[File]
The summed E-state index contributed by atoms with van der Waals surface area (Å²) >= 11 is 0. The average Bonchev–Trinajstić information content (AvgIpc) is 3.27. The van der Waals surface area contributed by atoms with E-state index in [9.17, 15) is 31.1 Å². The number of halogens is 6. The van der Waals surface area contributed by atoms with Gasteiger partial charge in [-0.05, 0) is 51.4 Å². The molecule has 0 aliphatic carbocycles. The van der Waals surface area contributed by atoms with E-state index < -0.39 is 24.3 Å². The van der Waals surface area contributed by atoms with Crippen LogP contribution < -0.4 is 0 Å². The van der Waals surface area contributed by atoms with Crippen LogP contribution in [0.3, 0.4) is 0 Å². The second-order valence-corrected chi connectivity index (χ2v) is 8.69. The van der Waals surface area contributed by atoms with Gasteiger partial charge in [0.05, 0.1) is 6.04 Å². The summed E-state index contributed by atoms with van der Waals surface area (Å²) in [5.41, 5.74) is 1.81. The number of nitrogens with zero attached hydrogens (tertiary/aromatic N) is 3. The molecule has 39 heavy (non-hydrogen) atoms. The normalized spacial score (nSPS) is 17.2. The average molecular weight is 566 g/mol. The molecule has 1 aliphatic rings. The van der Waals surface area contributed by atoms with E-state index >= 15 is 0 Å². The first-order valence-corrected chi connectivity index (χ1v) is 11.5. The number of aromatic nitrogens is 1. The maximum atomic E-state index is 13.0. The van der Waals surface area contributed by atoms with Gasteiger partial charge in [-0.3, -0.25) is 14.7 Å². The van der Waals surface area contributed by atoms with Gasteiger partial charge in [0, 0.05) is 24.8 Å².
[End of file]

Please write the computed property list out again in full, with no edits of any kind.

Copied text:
The summed E-state index contributed by atoms with van der Waals surface area (Å²) >= 11 is 0. The average Bonchev–Trinajstić information content (AvgIpc) is 3.27. The van der Waals surface area contributed by atoms with E-state index in [9.17, 15) is 31.1 Å². The number of halogens is 6. The van der Waals surface area contributed by atoms with Gasteiger partial charge in [-0.05, 0) is 51.4 Å². The molecule has 0 aliphatic carbocycles. The van der Waals surface area contributed by atoms with E-state index < -0.39 is 24.3 Å². The van der Waals surface area contributed by atoms with Crippen LogP contribution < -0.4 is 0 Å². The van der Waals surface area contributed by atoms with Crippen LogP contribution in [0.3, 0.4) is 0 Å². The second-order valence-corrected chi connectivity index (χ2v) is 8.69. The van der Waals surface area contributed by atoms with Gasteiger partial charge in [0.05, 0.1) is 6.04 Å². The summed E-state index contributed by atoms with van der Waals surface area (Å²) in [5.41, 5.74) is 1.81. The number of nitrogens with zero attached hydrogens (tertiary/aromatic N) is 3. The molecule has 39 heavy (non-hydrogen) atoms. The normalized spacial score (nSPS) is 17.2. The average molecular weight is 566 g/mol. The molecule has 1 aliphatic rings. The van der Waals surface area contributed by atoms with E-state index >= 15 is 0 Å². The first-order valence-corrected chi connectivity index (χ1v) is 11.5. The number of aromatic nitrogens is 1. The maximum atomic E-state index is 13.0. The van der Waals surface area contributed by atoms with Gasteiger partial charge in [-0.3, -0.25) is 14.7 Å². The van der Waals surface area contributed by atoms with Gasteiger partial charge in [0, 0.05) is 24.8 Å².